Updated: Sep 4, 2020
I’m about to give you a great truth. When you read it, you’ll be disappointed and say to yourself, “So? I know this already.”
Well, no you don’t.
Everyone is driven by a mass of emotional habits. They direct how you’ll react to everything that happens around you. How happy, tense, enthusiastic, depressed, remorseful, dreadful, or relaxed you feel every moment of every day is nearly entirely determined by emotional habits. Do you overeat or oversleep? Do you have chronic anxiety or need anger management? Do you swear often? Are you impatient with people? Do you punish yourself?
All are emotional habits. I caution you against the pompous notion that you don’t have any. Sorry. You’re not yet pure.
They fire off automatically. Your “self” is mostly on auto-pilot, bullied along as a leaf in a windstorm. You are a seashell tumbled across the sand at high tide.
Sounds awful, doesn’t it? The good news is many of these are easy to fix.
Years ago, on one of those weekends when I had to work overtime, I was sitting at my desk doing something important when I wadded up a piece of paper and tossed it to the trash can. I missed. I became seething, spitting angry at the piece of paper, the trash can, and everything else around me. Luckily for me, no co-workers were around to witness my fit.
I became concerned with my reaction. This prompted me to remember similar reactions I experienced during the previous weeks.
Sometime later, I was speaking with a psychologist when I asked, “What of this?” I expected a profound elucidation about childhood and of traumatic experiences beyond the reach of conscious memory.
Instead, he said, “You’re in the habit of getting angry.”
“It’s a habit you’ve gotten yourself into. Stop the habit.”
I sat there, squinting.
He said the next time something happens that starts to make me upset, I tell myself, “That’s unfortunate,” or “How about that?” or some other similar calm response. He said it wouldn’t take me long to get out of the habit.
I was disappointed.
But over the next few days, I tried it. It worked. It turns out I had simply grown accustomed to reacting to things in an angry manner.
I have since learned that most of our reactions to events around us are habits.
How to kick the habit
Habits can be undone by simply not doing them anymore.
I don’t mean to be flippant. Some emotional habits are easier to fix than others. There are a fair number of reactions to life’s events I have not yet licked.
We may never overcome some of our emotional habits.
In case you don’t believe me on these points, I’ll prove it to you. Think of someone in your life that makes you feel irritated, frustrated, antagonized, belittled, or criticized. This is the person you avoid in the hallway. He or she can be a co-worker, a parent, or a neighbor.
Now recall how others in your life who are new to this person react to him or her. They often don’t feel irritated, frustrated, antagonized, belittled, or criticized. But over time, the new people eventually allow the destructive person to affect them the way he or she affects you. This is because those people develop new habits of frustration, anger, and so on, associated with this person.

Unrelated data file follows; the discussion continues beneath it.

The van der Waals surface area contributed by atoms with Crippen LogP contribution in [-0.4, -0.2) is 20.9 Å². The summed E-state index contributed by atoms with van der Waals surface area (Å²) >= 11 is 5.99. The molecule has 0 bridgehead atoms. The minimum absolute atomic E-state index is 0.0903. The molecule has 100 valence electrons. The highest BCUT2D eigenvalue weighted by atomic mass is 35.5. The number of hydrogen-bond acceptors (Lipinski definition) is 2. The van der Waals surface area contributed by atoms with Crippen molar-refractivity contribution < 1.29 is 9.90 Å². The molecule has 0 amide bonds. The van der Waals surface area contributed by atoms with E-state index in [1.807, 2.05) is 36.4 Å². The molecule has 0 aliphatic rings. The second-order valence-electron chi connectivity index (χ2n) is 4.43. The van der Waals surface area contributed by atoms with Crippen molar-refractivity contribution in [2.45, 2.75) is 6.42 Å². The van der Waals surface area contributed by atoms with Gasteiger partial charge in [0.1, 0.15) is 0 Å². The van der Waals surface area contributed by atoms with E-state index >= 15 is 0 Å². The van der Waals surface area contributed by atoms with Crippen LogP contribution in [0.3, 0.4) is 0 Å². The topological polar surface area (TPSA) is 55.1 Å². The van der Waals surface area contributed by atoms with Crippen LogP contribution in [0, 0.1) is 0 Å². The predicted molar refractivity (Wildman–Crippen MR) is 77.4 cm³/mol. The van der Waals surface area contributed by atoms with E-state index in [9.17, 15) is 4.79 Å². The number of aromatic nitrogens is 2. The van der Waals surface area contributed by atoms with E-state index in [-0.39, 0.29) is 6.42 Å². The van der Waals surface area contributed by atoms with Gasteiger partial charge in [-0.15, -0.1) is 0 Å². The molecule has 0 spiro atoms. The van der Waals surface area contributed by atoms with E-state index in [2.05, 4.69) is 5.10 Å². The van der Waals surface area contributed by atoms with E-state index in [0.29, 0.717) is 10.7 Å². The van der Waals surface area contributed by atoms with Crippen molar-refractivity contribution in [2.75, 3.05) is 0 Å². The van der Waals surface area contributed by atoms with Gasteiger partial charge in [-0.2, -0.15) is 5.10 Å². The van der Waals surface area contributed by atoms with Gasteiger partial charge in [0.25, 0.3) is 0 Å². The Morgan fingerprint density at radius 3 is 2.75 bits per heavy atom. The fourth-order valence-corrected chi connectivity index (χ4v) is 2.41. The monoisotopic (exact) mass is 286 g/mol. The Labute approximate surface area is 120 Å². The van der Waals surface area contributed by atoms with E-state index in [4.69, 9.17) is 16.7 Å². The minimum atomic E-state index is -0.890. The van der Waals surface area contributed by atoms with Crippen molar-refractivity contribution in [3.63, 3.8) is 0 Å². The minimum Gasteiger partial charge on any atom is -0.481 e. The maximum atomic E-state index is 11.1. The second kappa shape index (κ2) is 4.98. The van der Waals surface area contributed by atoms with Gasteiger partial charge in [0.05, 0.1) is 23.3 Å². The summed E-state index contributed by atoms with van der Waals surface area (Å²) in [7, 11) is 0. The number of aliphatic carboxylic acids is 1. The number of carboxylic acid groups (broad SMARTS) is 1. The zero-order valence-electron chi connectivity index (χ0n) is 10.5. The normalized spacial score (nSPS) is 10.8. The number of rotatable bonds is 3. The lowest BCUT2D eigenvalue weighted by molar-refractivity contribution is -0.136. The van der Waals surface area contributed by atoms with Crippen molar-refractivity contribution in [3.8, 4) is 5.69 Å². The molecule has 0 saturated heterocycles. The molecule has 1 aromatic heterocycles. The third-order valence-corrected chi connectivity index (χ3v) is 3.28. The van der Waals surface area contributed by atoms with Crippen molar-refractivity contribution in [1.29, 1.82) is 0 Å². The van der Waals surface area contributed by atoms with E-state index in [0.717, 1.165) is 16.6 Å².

“Now, hold on,” you say. “This guy is a real jerk!”
I did not say it would always be easy. Just because our surroundings are difficult to handle does not mean how we feel isn’t up to us.
Destructive people are difficult to deal with. This is why you should avoid such people whenever you can.
Start with the most simple
Here is my advice about negative emotional habits. Work on the easy ones first. You’ll conquer a handful without much heavy lifting. This will boost your confidence in this principle and in yourself.
After you tackle the easy ones, concentrate your next-harder negative emotional habit. Each time you conquer one, congratulate yourself. If you’ve been confiding with anyone on your progress, share a hug and go get an ice cream together.
Psychologists have a term for these villainous acidic habits. They call them “Automatic Negative Thoughts,” or ANTs.
Reject your negative thoughts out loud with boldness
When I am going about my business during the day and a stinging, negative memory from my past makes me wince, I immediately speak the words aloud,
“That was long ago and is irrelevant. It's stupid to remember it. It is useless information that no longer applies.”
It is critical that you react this way immediately. When your subconscious bubbles up junk you will have easy access to the deeper parts of you for only a brief time. Seconds! In a prompt, commanding voice, declare the thought as void and of no importance.
Say it out loud because at that moment your subconscious is vulnerable to suggestion from an authoritative source. It's almost as if your inner self is looking for confirmation for its weakness. Don't give it any!
When I do this, the destructive thought generally does not return. Ever. What a wonderful blessing! Even if one does at some later time, I repeat the process. That almost always kills it forever.
Eventually, I will be free of the crazy parts of my young past that no one else knows about anymore and neither should I. When I say past, I mean all they way back as far as I can remember? There were thousands of incidents in my teenage years that have haunted me my entire life. I squash them when they pop up.
If you're at work or in church or engaged in a social activity, you're out of luck. By the time you ditch the witnesses around you, the moment will have passed. This is okay. You'll get another chance when it shows it's ugly face again.
When you experience stress, anxiety, or anger, your body produces a hormone called cortisol. Cortisol is meant to help you in a “fight or flight” situation. The problem is we also produce cortisol when we experience stress or anxiety when no “fight or flight” is necessary. Cortisol does not help us when we worry or fret.
The following is a list of the adverse effects of cortisol in our bloodstream:
Increases blood sugar levels by breaking down muscle, bone, and collagen (connective tissues); promotes osteoporosis; decreases bone formation, reduces calcium absorption
Inhibits many important body functions not directly related to “fight or flight”
Inhibits immune system, the digestive system, and growth processes
Inhibits the immune system, extending wound healing time
Counteracts insulin, contributes to hyperglycemia
Inhibits thyroid hormone activation, thus creating a form of hypothyroidism which reduces metabolism and increases storage of unused nutrients as fat